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War Needs a Better Tagline

Long before I ever read the classic On War by Prussian war theorist Carl von Clausewitz, I was familiar with its most famous line--the one in which Clausewitz says, “War is merely the continuation of politics by other means.”


Yes, I realize that Clausewitz offered dialectic arguments and his insights on war are profound and nuanced, but my concern is that many citizens--and more importantly, politicians--to the extent that they know anything about a theory of war, accept uncritically what they have heard--that “war is merely the continuation of politics by other means.”  It’s not Clausewitz’s fault (nor anyone else’s) that his complex theory has been reduced in popular culture to a superficial tagline, but it has, and the result, I think, is morally problematic.


The German term that Clausewitz used, Politik, can mean “politics” or “policy.”  Both meanings of the term discount the importance of a war being morally justified.

Is war merely policy?  I think not. The decision to go to war is distinct from all other expressions of policy in that it forces people to kill and be killed on a large scale. Diplomatic statements are policy; tariffs and economic sanctions are policy. Although those types of policy affect people (and thus have an ethical component), they do not directly result in the intentional, large-scale killing of human beings, which wars inevitably do. War, then, should not be viewed as one tool among many in international policymaking; rather, war should be viewed as a last resort, to be utilized only when all other policies have failed to protect the people’s fundamental human rights.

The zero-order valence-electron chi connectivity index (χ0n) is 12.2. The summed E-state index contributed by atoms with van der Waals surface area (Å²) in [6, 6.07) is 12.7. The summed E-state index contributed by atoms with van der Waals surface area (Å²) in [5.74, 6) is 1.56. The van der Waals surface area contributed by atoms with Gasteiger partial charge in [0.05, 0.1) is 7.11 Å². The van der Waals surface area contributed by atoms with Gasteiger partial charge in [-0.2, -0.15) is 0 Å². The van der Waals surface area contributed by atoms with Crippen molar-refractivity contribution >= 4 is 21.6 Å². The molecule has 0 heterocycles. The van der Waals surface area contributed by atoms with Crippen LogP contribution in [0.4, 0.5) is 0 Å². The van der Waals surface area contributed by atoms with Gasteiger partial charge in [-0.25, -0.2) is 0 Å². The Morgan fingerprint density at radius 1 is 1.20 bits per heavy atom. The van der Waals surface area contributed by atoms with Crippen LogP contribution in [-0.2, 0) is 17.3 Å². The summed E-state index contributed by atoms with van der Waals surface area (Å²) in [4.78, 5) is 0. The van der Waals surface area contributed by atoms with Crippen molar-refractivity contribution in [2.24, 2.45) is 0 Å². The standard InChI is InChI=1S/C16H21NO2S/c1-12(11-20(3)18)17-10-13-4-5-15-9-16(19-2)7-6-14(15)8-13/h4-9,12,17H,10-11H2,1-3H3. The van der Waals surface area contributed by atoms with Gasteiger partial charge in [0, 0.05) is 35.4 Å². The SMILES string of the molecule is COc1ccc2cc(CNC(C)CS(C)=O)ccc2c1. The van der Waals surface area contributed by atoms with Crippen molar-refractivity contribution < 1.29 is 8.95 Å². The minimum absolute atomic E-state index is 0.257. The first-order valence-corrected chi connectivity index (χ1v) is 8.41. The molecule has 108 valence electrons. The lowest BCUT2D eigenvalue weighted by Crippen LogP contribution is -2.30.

Is war merely politics? Listening to our politicians, many of whom appear to base their war-authorization votes on the whims of poll results and the election cycle, one wonders if they do indeed view war as mere politics--as a means to help them and their party increase their political power. That wouldn't mean that they are necessarily bad people; they might be good people who know little about the moral reality of war and thus treat it as they do any other issue with political implications.


So, what might be a better, more ethical tagline for war? One that keeps at the forefront of everyone’s minds the fact that any decision to go to war must overcome a high moral hurdle? My first cut is:


“War is a last-resort defense of collective human rights.”

What do you think of this tagline? What do you think war’s tagline should be? I invite and welcome your critique and suggestions.

Comments

P Haas said…
Pete,

I like the tagline, but I think it reflects a normative aspiration of what war ought to be rather than what war actually is. War ought to be a last-resort defense of collective human rights. Or perhaps, a morally justified war is a last-resort defense of collective human rights.

Sincerely,
Pete Haas
Pete said…
Pete (good name, BTW), you are absolutely right that my proposed tagline is a normative aspiration.

Ethics, of course, is all about normative judgments--what we "ought" to do, how things "should be," as opposed to the descriptions ("this is how it is") of the social sciences.

Most people don't want to be known for doing immoral acts, which is why it's important to help our leaders (military and political) to understand that moral judgments can and should be made on their decision to enter into a war.

War isn't just "politics by other means"; it's also state-ordered killing of classes of people, aka, "killing that must be justified."

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